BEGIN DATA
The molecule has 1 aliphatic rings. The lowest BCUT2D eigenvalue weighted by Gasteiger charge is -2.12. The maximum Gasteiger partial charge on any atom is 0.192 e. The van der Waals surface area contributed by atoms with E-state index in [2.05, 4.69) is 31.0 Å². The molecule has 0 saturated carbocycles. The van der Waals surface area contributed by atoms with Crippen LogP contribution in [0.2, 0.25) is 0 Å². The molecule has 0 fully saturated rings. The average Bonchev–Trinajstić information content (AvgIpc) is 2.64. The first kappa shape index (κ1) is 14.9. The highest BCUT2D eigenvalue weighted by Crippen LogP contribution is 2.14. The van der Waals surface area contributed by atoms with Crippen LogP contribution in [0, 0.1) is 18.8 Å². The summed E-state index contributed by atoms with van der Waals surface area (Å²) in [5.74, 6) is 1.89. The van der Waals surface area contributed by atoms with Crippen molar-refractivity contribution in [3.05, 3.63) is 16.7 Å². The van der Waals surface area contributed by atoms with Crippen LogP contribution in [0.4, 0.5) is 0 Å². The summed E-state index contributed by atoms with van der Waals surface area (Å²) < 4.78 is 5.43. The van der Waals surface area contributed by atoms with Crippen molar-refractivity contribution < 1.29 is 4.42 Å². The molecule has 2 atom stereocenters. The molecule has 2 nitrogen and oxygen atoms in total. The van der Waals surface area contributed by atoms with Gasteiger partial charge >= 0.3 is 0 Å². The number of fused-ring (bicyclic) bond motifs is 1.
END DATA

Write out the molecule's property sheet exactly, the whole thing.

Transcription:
The molecule has 1 aliphatic rings. The lowest BCUT2D eigenvalue weighted by Gasteiger charge is -2.12. The maximum Gasteiger partial charge on any atom is 0.192 e. The van der Waals surface area contributed by atoms with E-state index in [2.05, 4.69) is 31.0 Å². The molecule has 0 saturated carbocycles. The van der Waals surface area contributed by atoms with Crippen LogP contribution in [0.2, 0.25) is 0 Å². The molecule has 0 fully saturated rings. The average Bonchev–Trinajstić information content (AvgIpc) is 2.64. The first kappa shape index (κ1) is 14.9. The highest BCUT2D eigenvalue weighted by Crippen LogP contribution is 2.14. The van der Waals surface area contributed by atoms with Crippen LogP contribution in [0, 0.1) is 18.8 Å². The summed E-state index contributed by atoms with van der Waals surface area (Å²) in [5.74, 6) is 1.89. The van der Waals surface area contributed by atoms with Crippen molar-refractivity contribution in [3.05, 3.63) is 16.7 Å². The van der Waals surface area contributed by atoms with Crippen LogP contribution in [0.4, 0.5) is 0 Å². The summed E-state index contributed by atoms with van der Waals surface area (Å²) < 4.78 is 5.43. The van der Waals surface area contributed by atoms with Crippen molar-refractivity contribution < 1.29 is 4.42 Å². The molecule has 2 atom stereocenters. The molecule has 2 nitrogen and oxygen atoms in total. The van der Waals surface area contributed by atoms with Gasteiger partial charge >= 0.3 is 0 Å². The number of fused-ring (bicyclic) bond motifs is 1.